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From "Andres Zsogon (JIRA)" <j...@apache.org>
Subject [jira] [Commented] (CB-4897) Support window.postMessage for two way communication between local and remote content
Date Tue, 24 Oct 2017 23:15:00 GMT

    [ https://issues.apache.org/jira/browse/CB-4897?page=com.atlassian.jira.plugin.system.issuetabpanels:comment-tabpanel&focusedCommentId=16217860#comment-16217860
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Andres Zsogon commented on CB-4897:
-----------------------------------

4 years after there's no news on this feature... too bad.

> Support window.postMessage for two way communication between local and remote content
> -------------------------------------------------------------------------------------
>
>                 Key: CB-4897
>                 URL: https://issues.apache.org/jira/browse/CB-4897
>             Project: Apache Cordova
>          Issue Type: New Feature
>          Components: cordova-plugin-inappbrowser
>    Affects Versions: 3.0.0
>            Reporter: Lachlan Hunt
>
> For developing a hybrid web app that will use the device APIs provided by Cordova plugins
in combination with a remotely hosted web application, it is necessary to be able to communicate
between the local and remotely hosted components.
> The InAppBrowser plugin currently only provides limited support for mostly one-way communication
using executeScript to inject a new script into the remote document.  But this is limited
because it only allows a single return value, and doesn't directly allow for ongoing communication.
> It would be very useful if window.postMessage were supported by the plugin.  When a message
is received by the remote page (via the window.onmessage handler), the evt.source property
can provide a WindowProxy or MessagePort to be used for subsequent communication from the
remote page to the local page.
> Other solutions I have considered:
> * Using iframe instead of InAppBrowser, absolutely positioned and covering the full height
and width of the screen.
> This works, because the Window objects are accessible to both, and posting a message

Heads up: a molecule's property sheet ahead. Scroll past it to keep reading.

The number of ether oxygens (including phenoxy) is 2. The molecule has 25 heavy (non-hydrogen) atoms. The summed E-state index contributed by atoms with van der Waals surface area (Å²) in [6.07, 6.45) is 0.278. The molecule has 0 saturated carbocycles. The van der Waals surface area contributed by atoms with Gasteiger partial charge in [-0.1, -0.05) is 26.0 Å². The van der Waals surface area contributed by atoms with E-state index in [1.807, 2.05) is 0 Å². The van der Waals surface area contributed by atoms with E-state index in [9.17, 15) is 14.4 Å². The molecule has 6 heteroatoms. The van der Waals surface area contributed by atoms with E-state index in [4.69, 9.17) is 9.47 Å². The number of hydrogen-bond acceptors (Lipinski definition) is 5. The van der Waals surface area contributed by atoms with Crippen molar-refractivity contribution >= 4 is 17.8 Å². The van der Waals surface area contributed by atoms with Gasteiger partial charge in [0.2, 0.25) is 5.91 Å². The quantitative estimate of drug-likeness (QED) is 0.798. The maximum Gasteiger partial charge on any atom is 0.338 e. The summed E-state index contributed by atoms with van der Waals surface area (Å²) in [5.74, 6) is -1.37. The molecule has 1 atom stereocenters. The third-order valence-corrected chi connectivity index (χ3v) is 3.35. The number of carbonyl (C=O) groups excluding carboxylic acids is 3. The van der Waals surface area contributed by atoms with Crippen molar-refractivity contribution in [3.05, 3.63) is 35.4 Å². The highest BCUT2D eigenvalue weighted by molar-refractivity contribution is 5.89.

to iframe.contentWinow from the local content provides a reference to evt.source (The local
Window object).  This isn't ideal because it prevents using InAppBrowser's executeScript feature
to first inject a script to enable the two-way communication features.  Ideally, I don't want
the server to include it because I don't want the web app to enable the feature when the remote
page is loaded outside of the native app.
> * Creating a new MessageChannel() object and returning one of the ports via the executeScript
return value.
> This doesn't work because the MessageChannel() constructor is not yet supported by WebKit
on the devices.
> * Loading a remote script directly into the local content, and having that script populate
the DOM with content as needed. This isn't ideal because the base URL of the document is not
a URL to the remote host, so relative paths don't work, and setting <base href> causes
other problems.
> * Communication via SharedWorker
> This method is the best I've found so far, but is quite complex to setup and operate
securely.
> Setup for local page:
> * Embed <iframe src="http://remote.example.com/bridge.html"></iframe>
> * Generate a secure shared secret key using window.crypto DOM API. (Don't use Math.random()
because it could potentially allow attackers to guess the shared secret.)
> * use iframe.contentWindow.postMessage() to send messages to bridge.html.
> * Send initialisation message with the shared secret key to the bridge.
> * var win = window.open("http://remote.example.com/", ...)
> * When loaded, use win.executeScript(...) to inject the same bridge.html iframe and the
shared secret key into the remote page
> Setup for remote page (from executeScript call):
> * Embed <iframe src="http://remote.example.com/bridge.html"></iframe>
> * postMessage() initialisation to the bridge with the shared secret key
> Bridge.html
> * Creates a new SharedWorker("bridge.js")
> * Messages received by the SharedWorker are broadcast out to all other listeners that
have initialised with the same shared secret key.
> Because bridge.html may potentially be embedded into any site and access the same SharedWorker,
the shared secret key lets the worker know which pages are authorised to post messages, and
reject messages received from other sources.
> The complexity of that solution would be solved by having native support for window.postMessage()
in the InAppBrowser plugin.



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